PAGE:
In 2012, Attorney General Eric Holder and Education Secretary Arne Duncan announced the joint Supportive School Discipline Initiative, which includes, among other things, the development of a consensus report on strategies to block the school-to-prison pipeline.  There is already consensus on the recommendations above, let’s not wait another moment to begin implementing changes that can improve children’s lives.


Denise Tomasini-Joshi is an attorney of Hispanic descent and expert in
criminal justice policy.  She has most recently worked on issues
related to vulnerable populations involved in the criminal justice
system, and on alleviating the harms of unnecessary pretrial
detention.  Ms. Tomasini-Joshi is a graduate of Columbia Law School
and the Columbia University School of International and Public
Affairs.  She has worked on criminal justice reform globally, and has
published in English and Spanish.  In September Ms. Tomasini-Joshi
will join the International Harm Reduction Program of the Open Society
Foundations as Deputy Director.  Follow her on Twitter @DMTJoshi.


Guest Blog: Core of Goodness: A Homecoming

25/07/13 0

Editor’s Note: From time to time, Lionheart welcomes in guest bloggers to write about topics aligned with our mission.  If you would like to be considered for an upcoming guest blog, please contact us at: questions@lionheart.org   

Many thanks to Marie Jackson for contributing the following article.  To learn more about her work, please visit http://www.mariejackson.net


Core of Goodness:  A Homecoming

by Marie Jackson

Merriam Webster defines “core” as “a central and often foundational part, usually distinct from the enveloping part.”   That “distinct from the enveloping part” is important to consider when we’re tempted to judge or condemn another person.  If we only see their enveloping part, we miss who they really are.  We miss their Core.

As human beings, our Core is rooted in our heart.  It is loving, kind, courageous and forgiving.  It is supportive and open and safe.  This core is the wise way of nature, the creative impulse of the Universe, its Intention.  We are part of that intention, this spiritual compulsion of life to develop and grow and progress.  From our beginning as a single cell to a fully formed human being, our intended impulse is to evolve and expand, and is just as natural as grass growing, eggs hatching and planets circling the sun.  Nothing needs to be fixed.  Nothing needs to be undone.  Nothing needs to be changed.  Nothing needs to be forgiven.  Our lives as human beings are perfect.  This perfection is not easy to remember or celebrate when we’re surrounded by iron bars and razor wire.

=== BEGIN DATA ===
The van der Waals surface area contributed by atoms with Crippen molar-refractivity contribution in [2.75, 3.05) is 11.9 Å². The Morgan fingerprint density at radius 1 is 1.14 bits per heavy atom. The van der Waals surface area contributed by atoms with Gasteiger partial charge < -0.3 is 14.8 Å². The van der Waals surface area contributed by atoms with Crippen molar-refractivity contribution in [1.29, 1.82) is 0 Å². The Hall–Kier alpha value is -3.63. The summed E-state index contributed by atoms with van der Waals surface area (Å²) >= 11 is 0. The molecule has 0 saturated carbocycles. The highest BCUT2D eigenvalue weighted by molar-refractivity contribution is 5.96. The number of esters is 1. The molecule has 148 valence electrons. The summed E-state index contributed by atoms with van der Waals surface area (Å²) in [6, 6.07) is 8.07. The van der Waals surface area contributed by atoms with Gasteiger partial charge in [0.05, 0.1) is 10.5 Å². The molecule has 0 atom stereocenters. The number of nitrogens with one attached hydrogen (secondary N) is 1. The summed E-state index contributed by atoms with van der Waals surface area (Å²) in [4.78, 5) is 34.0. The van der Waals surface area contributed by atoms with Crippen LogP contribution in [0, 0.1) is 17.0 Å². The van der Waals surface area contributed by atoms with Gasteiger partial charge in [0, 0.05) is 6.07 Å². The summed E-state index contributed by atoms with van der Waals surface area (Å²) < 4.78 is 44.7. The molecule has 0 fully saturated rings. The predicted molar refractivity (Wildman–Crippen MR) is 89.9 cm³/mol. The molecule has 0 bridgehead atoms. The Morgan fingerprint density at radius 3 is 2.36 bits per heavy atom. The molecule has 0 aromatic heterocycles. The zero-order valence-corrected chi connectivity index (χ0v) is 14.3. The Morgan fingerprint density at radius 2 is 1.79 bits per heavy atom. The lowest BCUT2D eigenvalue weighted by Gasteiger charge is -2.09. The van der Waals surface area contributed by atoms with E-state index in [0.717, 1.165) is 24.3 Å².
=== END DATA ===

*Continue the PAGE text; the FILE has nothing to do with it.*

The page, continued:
The perfection of our lives get lived in the imperfection of our life situations.  Our life situations include our bodies, our relationships, environment, occupation, school, families.  For some of us, our life situation is prison.  As babies, then as young people, and then as adults, our life situations were always the stage, the setting for living our lives of promise and love and wisdom – our core.  When our core is allowed to express itself, we blossom, we thrive, we go on to serve and contribute; we fulfill our intention of perfection.  When our life situations include abuse or neglect or abandonment, our core gets blocked, denied, obscured.  This denial of who we are teaches us who we can trust and count on in our environment with our families, at school, in our neighborhoods.  We learn how, where and when to lie, how to choose what protects us and what makes us feel worthy:  we learn how to keep ourselves out of harm’s way.  With each lesson, we layer on the deception, the bad choices, the hurtful behavior, all in an effort to feel safe and protected.  Our beautiful Core is soon forgotten, lost, as our need for protection takes over.  Instead of celebrating our Goodness, we have learned to deny it, and for some of us, this denial has become our habit, our value structure, and we stray far from the home of who we are.  We spiritually starve; we wither and fade; we get brittle and harden.

But here’s the good news:  even in our brittleness and starvation, our Core never leaves us; it might be hidden or blurred or forgotten, but it never leaves.  Never.  Not with our choices, not with our behavior, not with our history, not with our environment.  Our Core of Goodness never goes away.  And nowhere can this be clearer than in the prison environment.